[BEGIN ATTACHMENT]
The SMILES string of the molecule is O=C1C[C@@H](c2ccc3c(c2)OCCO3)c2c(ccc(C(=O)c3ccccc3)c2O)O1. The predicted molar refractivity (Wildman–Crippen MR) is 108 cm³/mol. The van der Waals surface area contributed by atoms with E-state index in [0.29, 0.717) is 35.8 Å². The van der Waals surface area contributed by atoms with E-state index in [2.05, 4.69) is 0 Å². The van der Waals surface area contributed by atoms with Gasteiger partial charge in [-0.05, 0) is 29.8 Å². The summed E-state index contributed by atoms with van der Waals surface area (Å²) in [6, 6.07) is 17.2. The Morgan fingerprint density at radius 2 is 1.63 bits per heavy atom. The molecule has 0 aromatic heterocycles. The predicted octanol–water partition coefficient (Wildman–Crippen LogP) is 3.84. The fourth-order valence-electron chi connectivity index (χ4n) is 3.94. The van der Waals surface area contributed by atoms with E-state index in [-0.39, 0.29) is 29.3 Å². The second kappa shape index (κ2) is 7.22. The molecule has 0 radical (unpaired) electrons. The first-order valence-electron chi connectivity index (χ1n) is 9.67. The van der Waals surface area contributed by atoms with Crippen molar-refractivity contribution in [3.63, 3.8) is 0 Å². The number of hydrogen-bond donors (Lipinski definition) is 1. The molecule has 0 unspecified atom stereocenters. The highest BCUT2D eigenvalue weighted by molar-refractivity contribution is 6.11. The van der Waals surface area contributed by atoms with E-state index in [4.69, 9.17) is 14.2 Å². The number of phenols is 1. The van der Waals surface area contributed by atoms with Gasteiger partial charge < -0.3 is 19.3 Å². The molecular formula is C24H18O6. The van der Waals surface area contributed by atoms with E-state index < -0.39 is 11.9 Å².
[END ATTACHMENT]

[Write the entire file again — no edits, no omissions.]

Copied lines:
The SMILES string of the molecule is O=C1C[C@@H](c2ccc3c(c2)OCCO3)c2c(ccc(C(=O)c3ccccc3)c2O)O1. The predicted molar refractivity (Wildman–Crippen MR) is 108 cm³/mol. The van der Waals surface area contributed by atoms with E-state index in [0.29, 0.717) is 35.8 Å². The van der Waals surface area contributed by atoms with E-state index in [2.05, 4.69) is 0 Å². The van der Waals surface area contributed by atoms with Gasteiger partial charge in [-0.05, 0) is 29.8 Å². The summed E-state index contributed by atoms with van der Waals surface area (Å²) in [6, 6.07) is 17.2. The Morgan fingerprint density at radius 2 is 1.63 bits per heavy atom. The molecule has 0 aromatic heterocycles. The predicted octanol–water partition coefficient (Wildman–Crippen LogP) is 3.84. The fourth-order valence-electron chi connectivity index (χ4n) is 3.94. The van der Waals surface area contributed by atoms with E-state index in [-0.39, 0.29) is 29.3 Å². The second kappa shape index (κ2) is 7.22. The molecule has 0 radical (unpaired) electrons. The first-order valence-electron chi connectivity index (χ1n) is 9.67. The van der Waals surface area contributed by atoms with Crippen molar-refractivity contribution in [3.63, 3.8) is 0 Å². The number of hydrogen-bond donors (Lipinski definition) is 1. The molecule has 0 unspecified atom stereocenters. The highest BCUT2D eigenvalue weighted by molar-refractivity contribution is 6.11. The van der Waals surface area contributed by atoms with E-state index in [4.69, 9.17) is 14.2 Å². The number of phenols is 1. The van der Waals surface area contributed by atoms with Gasteiger partial charge < -0.3 is 19.3 Å². The molecular formula is C24H18O6. The van der Waals surface area contributed by atoms with E-state index < -0.39 is 11.9 Å².